Kellyanne Conway and Vice President-Elect Mike Pence defended President-Elect Donald Trump’s “congratulatory” phone call with Taiwan’s president and dismissed the meltdown from the media during interviews on Sunday morning talk shows.
When news broke Friday that Trump had spoken with Taiwanese President Tsai Ing-wen, the president-elect came under fire for breaking with over 35 years of foreign policy and risking China’s ire. But as the media, pundits, and Democratic politicians decried the conversation, Trump’s former campaign manager and his running mate came to his defense and downplayed the hysteria.
“The president-elect’s perspective is that he accepted a congratulatory call.”
“It was just a phone call at this point,” Conway said on “Fox News Sunday.” “It signals the fact that [Trump] accepted a congratulatory call. I know that China has a perspective on it, I know the White House and State Department probably have a perspective on it, and certainly Taiwan has a perspective on it, but the president-elect’s perspective is that he accepted a congratulatory call.”
Conway noted that Trump is well aware about the “one China” policy, which the U.S. has acknowledged and which does not recognize Taiwan as its own independent country.
“We know about one China. He knows about one China. He’s routinely briefed on these matters and that’s just what it is,” Conway said, adding that Trump was “not out there making policy or announcing new policy prescriptions worldwide.”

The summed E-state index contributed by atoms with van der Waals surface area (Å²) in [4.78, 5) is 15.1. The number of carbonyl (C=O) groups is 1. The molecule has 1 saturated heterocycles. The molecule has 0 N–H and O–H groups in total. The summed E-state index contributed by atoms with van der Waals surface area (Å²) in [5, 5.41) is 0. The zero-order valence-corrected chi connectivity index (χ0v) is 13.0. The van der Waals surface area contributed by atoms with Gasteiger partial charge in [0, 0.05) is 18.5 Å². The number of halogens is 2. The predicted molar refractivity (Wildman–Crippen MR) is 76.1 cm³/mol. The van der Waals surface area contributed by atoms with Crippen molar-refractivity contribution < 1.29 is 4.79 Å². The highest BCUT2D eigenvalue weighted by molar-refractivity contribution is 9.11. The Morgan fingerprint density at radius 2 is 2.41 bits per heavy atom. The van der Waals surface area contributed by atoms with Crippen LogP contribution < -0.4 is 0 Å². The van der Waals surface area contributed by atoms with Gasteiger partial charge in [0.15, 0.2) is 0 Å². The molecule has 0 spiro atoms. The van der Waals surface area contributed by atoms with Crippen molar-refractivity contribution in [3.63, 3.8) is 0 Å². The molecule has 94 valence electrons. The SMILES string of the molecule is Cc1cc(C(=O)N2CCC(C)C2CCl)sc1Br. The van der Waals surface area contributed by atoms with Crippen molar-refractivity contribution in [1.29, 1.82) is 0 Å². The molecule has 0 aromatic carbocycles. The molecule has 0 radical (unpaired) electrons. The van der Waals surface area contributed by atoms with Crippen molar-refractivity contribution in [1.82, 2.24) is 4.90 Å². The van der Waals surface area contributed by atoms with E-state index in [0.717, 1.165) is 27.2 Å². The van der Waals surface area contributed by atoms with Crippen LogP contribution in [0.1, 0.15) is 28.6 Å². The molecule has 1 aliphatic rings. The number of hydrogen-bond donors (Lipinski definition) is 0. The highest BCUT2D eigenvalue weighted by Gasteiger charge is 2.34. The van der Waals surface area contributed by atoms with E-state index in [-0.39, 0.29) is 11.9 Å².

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“[The] president-elect received a phone call from a world leader in another country,” Conway said. “He’s merely taking phone calls, and he will I’m sure reengage with many of these leaders once he takes the oath of office.”
Ultimately, Conway advised pundits to not “read too much” into the phone call.
In his own appearance on ABC News’ “This Week,” Pence affirmed Conway’s assessment and reassured host George Stephanopoulos that Trump’s conversation with Tsai was “nothing more than taking a courtesy call.”
“They reached out to offer congratulations as leaders around the world have,” Pence said. “He took the call, accepted her congratulations and good wishes.”
Pence added, “It’s a little mystifying to me that President Obama can reach out to a murdering dictator in Cuba in the last year and be hailed as a hero for doing it and President-Elect Donald Trump takes a courtesy call from the democratically elected leader of Taiwan, and it’s become something of a controversy.”
Pence was referring to President Obama’s interactions with former Cuban President Fidel Castro, who died in late November.
Conway dismissed the incident as the mainstream media and mourning liberals continuing to create controversy around Trump. Those people “just have their hair on fire,” Conway said.